Plants or meat? The answer may surprise you.

Sunday, 13 October 2019

Beth Cragg Veganism Cover

Vegan diets are growing in popularity. As a nutritionist, I want to show how to embrace the vegan diet in a nutritionally complete way.


The complete guide to a nutritionally balanced vegan diet

Vegan diets (a diet that excludes meat, eggs, dairy products and all other animal-derived ingredients including honey) are growing in popularity, with plant based menus, cafes and restaurants taking the highstreets by storm. Some of the main reasons given for these changes are that; veganism was a choice based on ethical or environmental reasons and for others it was for the various health claims that accompany it. Even though these promote positive justifications, for some people this drastic change in diet is simply because ‘my friends went vegan so I tried it too’. The vegan diet shouldn’t be taken lightly as it restricts access to foods that contain some pretty important nutrients and therefore with its growing prevalence, it’s an equally growing concern that the vegan diet could lead to malnourishment, which can have all sorts of health ramifications. As a nutritionist, I find it so frustrating when I look through vegan cookbooks and see a ‘cauliflower curry’ or ‘veggie noodles’ that contain little to no complete proteins and show little effort to replace the missing nutrients through other foods. Education of how to embrace the vegan diet in a nutritionally complete way needs to take a higher precedence… so i’ll make a start in this blog post and hopefully you can help spread the word to any vegans you know!

So let's dive in and take a closer look at the vegan diet…

Is cleaner better?

The first myth to bust here is the ‘we were never designed to eat meat’ claim… Looking way back to the diets of our predecessors, paleontologists have determined that a plant based diet provided too little calories to provide sufficient energy to promote the significant growth in brain and body size that accelerated our evolution. During this time, meat and fish provided ideal sources of fat which have a number of different roles in the body: fat helps to promote absorption of minerals to help bone growth, it helps regulate body temperature and hormone production, but most importantly, it provides a large source of energy. We don’t have canines for nothing you know! It is really important to highlight that meat back then was hunted and eaten fresh and differs considerably to the commercialised meat that we buy off the shelves today. Farming is commonly modified now to produce a high yield for a lower cost, which means the use of growth hormones and antibiotics that can remain in the meat when we eat it. Further to this, we now have the option of purchasing processed meats which have not only been correlated with increased risk of inflammatory diseases but also pushes us even further away from the fresh diet of our predecessors. Based on this, it’s no wonder that vegetarian and vegan diets have been linked with lower rates of coronary heart disease (CHD), cancer, obesity and diabetes.

Taken at face value, you could therefore assume that the vegan diet is the healthiest of them all… but this isn't necessarily the case.

‘Let’s not take this at face value... I am an academic after all, and it’s my prerogative to be critical of scientific claims’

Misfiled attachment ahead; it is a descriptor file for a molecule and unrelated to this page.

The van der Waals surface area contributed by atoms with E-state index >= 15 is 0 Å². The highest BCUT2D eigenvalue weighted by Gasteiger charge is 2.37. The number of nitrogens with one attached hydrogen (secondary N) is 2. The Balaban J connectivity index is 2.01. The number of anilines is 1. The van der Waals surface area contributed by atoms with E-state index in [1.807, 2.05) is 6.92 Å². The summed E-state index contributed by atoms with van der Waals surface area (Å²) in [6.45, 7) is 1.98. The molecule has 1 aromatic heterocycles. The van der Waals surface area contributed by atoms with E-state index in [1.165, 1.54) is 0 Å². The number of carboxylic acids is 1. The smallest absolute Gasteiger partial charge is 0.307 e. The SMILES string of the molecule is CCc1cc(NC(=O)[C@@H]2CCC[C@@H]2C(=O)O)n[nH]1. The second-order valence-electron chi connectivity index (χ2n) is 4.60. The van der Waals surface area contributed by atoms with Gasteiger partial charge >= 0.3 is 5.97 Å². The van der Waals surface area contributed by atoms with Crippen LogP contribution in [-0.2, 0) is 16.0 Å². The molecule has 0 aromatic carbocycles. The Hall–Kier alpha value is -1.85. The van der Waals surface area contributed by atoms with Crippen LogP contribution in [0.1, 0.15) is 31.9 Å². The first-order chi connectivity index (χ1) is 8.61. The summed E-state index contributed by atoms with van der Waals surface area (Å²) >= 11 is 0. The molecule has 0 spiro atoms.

Firstly, meat, eggs and dairy are typically higher in saturated fat and cholesterol than plant based foods. The vegan diet therefore minimizes the intake of foods that have been implicated in increasing the risk for chronic diseases and encourages the intake of fruit and vegetables which are rich in fiber, folic acid, antioxidants and phytochemicals, all of which are associated with protective health effects such as lowering blood cholesterol, blood pressure and therefore lowering the risk of CHD. Additionally, vegans typically consume higher amounts of whole grains, soy and nuts which also provide significant cardioprotective effects and protective actions against cancer. It has been evidenced that a diet rich in vegetables, fruit, wholegrains and nuts will contribute to better overall health, and this is independent of meat and fish consumption. Having said that, the NHS recommends that red and processed meat should be limited to 70g max a day, as these can encourage inflammation in the body if eaten in excess which correlates to an increased risk of developing chronic diseases.

Further to this, vegans typically consume fewer calories in the day because plant based foods are less calorie dense. Therefore they are usually slimmer, which protects against obesity that is correlated with an increased risk of diabetes and CVD.

The final argument is that the type of individual that chooses the vegan lifestyle is more often than not the type that already leads a healthier lifestyle with more physical activity and lower alcohol and tobacco consumption, all of which promote health and longevity.

Despite the health benefits that arise from veganism (whatever their cause), the negative effects should not be overlooked and the vegan diet is at high risk of leading to deficiencies of some nutrients, vitamins and minerals, that are highly concentrated in animal products and may be difficult to replace….

So the question is…. If you choose to go vegan, how do you make sure you get all the nutrients you need to stay healthy? Look out for my next post where I explain how to get all the missing nutrients in to your vegan diet.

This piece was written by Beth Cragg, Brookes University Masters Student in Sports Nutrition and Brookes Sport Ambassador. You can find Beth on Instagram

If you're interested in trying out our facilities visit Brookes Sport for details about our gym and memberships.